kitchen table math, the sequel: Education Equality Project

Sunday, March 15, 2009

Education Equality Project

I left a comment on the Education Equality Project blog this morning. I didn't think to keep a copy, but the point of the post was that we need to eliminate mediocre NSF math programs if we ever hope to move this country forward in math and science education. These programs create inequities because students are not taught real math at school. It's wrong, in my opinion, to think that some students need an inferior math curriculum.

The comment appeared for a while, but then it was removed. In fact, NO comments have been keepers yet!

If you give it a try, please save it to copy as a comment here.


Catherine Johnson said...

I just left this comment:

Good to see this!

I hope you'll give some attention to the critical need for schools to adopt effective, field-tested curricula. Even the most brilliant teacher is hobbled by "constructivist" curricula that require students to "construct knowledge" and "make meaning" instead of acquiring knowledge incrementally by starting small and building up.

Students must commit knowledge to long-term memory in order to use it, to understand it, and to "think critically" about it. That is a given. But ed schools today disdain all forms of memory work and produce teachers and administrators who believe that the goal of education is "understanding" (or Essential Understandings as my own district has it) instead of knowing.

The universal adoption of constructivist training & curricula is directly related to educational equity.

My own district spends $27K per pupil. Teachers are "guides on the side" and curricula - to the extent we have curricula beyond Google - require students to "look for a pattern."

At home, parents reteach content and hire tutors. There is a huge tutoring industry here as everywhere in affluent suburbs; one of the tutors working in town estimates that half of all kids in Scarsdale are tutored. I believe it. When we applied to private schools last year one of the young admissions directors told us that she herself had been a Scarsdale tutor. Scarsdale, she said, maintained a long roster of tutors to whom they referred parents.

If you want to know why low-income students don't fare well in the "leafy suburbs," ask yourself how well a disadvantaged child fares in a school where teachers are guides on the side and the curriculum is "look for a pattern."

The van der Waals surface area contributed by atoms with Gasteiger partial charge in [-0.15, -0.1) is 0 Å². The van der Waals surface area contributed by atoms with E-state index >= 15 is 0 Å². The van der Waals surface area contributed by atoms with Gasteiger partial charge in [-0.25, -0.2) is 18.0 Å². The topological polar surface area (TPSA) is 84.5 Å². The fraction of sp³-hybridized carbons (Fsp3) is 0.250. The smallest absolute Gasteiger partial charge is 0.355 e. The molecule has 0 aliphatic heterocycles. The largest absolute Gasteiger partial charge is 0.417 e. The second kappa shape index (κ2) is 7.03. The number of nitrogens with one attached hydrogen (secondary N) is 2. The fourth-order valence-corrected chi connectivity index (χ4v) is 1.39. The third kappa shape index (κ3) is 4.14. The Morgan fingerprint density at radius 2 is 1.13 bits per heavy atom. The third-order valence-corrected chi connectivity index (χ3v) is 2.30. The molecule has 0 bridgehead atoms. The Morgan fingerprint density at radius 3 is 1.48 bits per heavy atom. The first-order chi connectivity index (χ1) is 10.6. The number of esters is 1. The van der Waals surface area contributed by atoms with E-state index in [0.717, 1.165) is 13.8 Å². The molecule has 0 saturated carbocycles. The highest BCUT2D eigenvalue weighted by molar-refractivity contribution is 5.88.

Many parents today are doing the teaching or they are hiring tutors to do so.

Where does that leave a student whose parent doesn't have the wherewithal to do either?

Constructivist curricula are terrible for everyone but they're worse for children whose parents can't remediate the school.

The gap gets wider.

SteveH said...

Did you post on the blog, or somewhere else?

concerned said...

I posted on the blog.

Anonymous said...

That's an interesting website. It makes me, as a person whose ancestors are from rural poverty, sad to see that just certain ethnicities rather than all resource-poor children are included in the probability of falling through the public school education cracks (statement of principles #1)). I hope the choice was from lack of data rather than racism.

I'm also sad to see that the parent component to school success is not included in the principles.
As a military brat, I went to Dept of Defense schools prior to high school. They work for the poor because - unlike my district's public schools - attendance and respect are required; drugs, crime, violence, sex & alcohol aren't daily components of life in the school bldgs; and teachers are responsible to see that children learn. I'd like to see these major components as part of the public school solution, but I notice not one was included in the "Principles". Safe schools, a respectful learning environment, teacher accountability, and attendance are critical to success.

I'll be writing in my opinion as soon as I get some facts so I can contrast acheivement at a few districts that would prove my point. ALL children deserve the resources needed to close those cracks in the elementary foundation, not just minorities, not just ESL, and not just those in inner city poverty. Let us not leave Appalachian type of pockets of poverty all over the country in our haste at providing 'equity'.

Anonymous said...

Hello all: The new Education Equality Project (EEP) website was experiencing some hiccoughs relating to posting blog comments in its first days of operation. The problems have been fixed and all comments are visible.

Many thanks for your interest in EEP’s work. Please sign up to become a supporter and receive frequent updates from EEP!

Thanks – Team EEP

concerned said...

A few comments made it through!!